Brussels adapts legislation to ease building light bike lanes

You probably remember how the Brussels Capital Region built 40km of temporary bike lanes in reaction to the first COVID-19 confinement and its expected effects on active mobility.

Since May 2020, many lanes have retained their original shape, while the overall number of cyclists has kept increasing; this called for a legal adaptation, which is now official: the building of light cycle paths with soft bollards does not require a permit anymore.

Besides giving a legal framework to spontaneous or temporary initiatives that were put in place in the last two years, the relaxation of permit requirements will also make it easier to build new bike lanes in Brussels.

Indeed, the territory of the Brussels Capital Region is a complex reality of 19 municipalities, one region, and two communities with shared responsibilities. Authorities expect the measure to facilitate the administrative ping-pong that precedes many road works in the European capital.

Permit - no more!

Following approval of a series of decrees on urban planning exemptions and permits of limited duration, marked cycle paths with soft bollards on municipal roads can now be built without a license. According to Brussels state secretary for town planning Pascal Smet,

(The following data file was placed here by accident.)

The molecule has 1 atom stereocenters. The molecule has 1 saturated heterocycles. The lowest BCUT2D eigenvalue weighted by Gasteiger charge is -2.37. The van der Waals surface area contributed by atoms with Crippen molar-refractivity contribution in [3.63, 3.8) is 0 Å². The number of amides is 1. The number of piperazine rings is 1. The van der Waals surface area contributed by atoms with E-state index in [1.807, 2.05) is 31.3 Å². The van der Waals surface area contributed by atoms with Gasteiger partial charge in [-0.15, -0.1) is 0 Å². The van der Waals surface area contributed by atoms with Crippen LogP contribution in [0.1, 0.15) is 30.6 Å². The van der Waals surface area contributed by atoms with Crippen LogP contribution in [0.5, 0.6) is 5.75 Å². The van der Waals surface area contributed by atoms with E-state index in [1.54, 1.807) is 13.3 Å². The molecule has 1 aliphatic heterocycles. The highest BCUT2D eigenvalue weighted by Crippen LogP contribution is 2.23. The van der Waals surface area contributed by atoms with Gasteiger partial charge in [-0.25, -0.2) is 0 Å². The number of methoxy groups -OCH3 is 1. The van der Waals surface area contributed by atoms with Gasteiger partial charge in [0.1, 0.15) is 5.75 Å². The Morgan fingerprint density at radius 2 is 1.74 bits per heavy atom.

“Brussels needs speed and efficiency. These simplified procedures will make life easier for many of the city’s residents.”

Removing a parking strip in order to construct a cycle path will also no longer require a permit. Smet’s office says that many projects will be exempt from planning permission in the future; in particular, small-scale ones that involve permits of limited duration.

“The government is thus redesigning a large part of Brussels urban planning in social projects, housing, insulation, access to outdoor spaces for residents, and the layout of public spaces,” reads a statement. Exemptions will not apply to projects subject to an environmental impact report or study.

The objectives align with Good Move, Brussels’ regional mobility plan, and the new Regional Urban Development Ordinance (RDR) Good Living served as the basis for rewriting and simplifying the ordinance, which is currently in the first phase.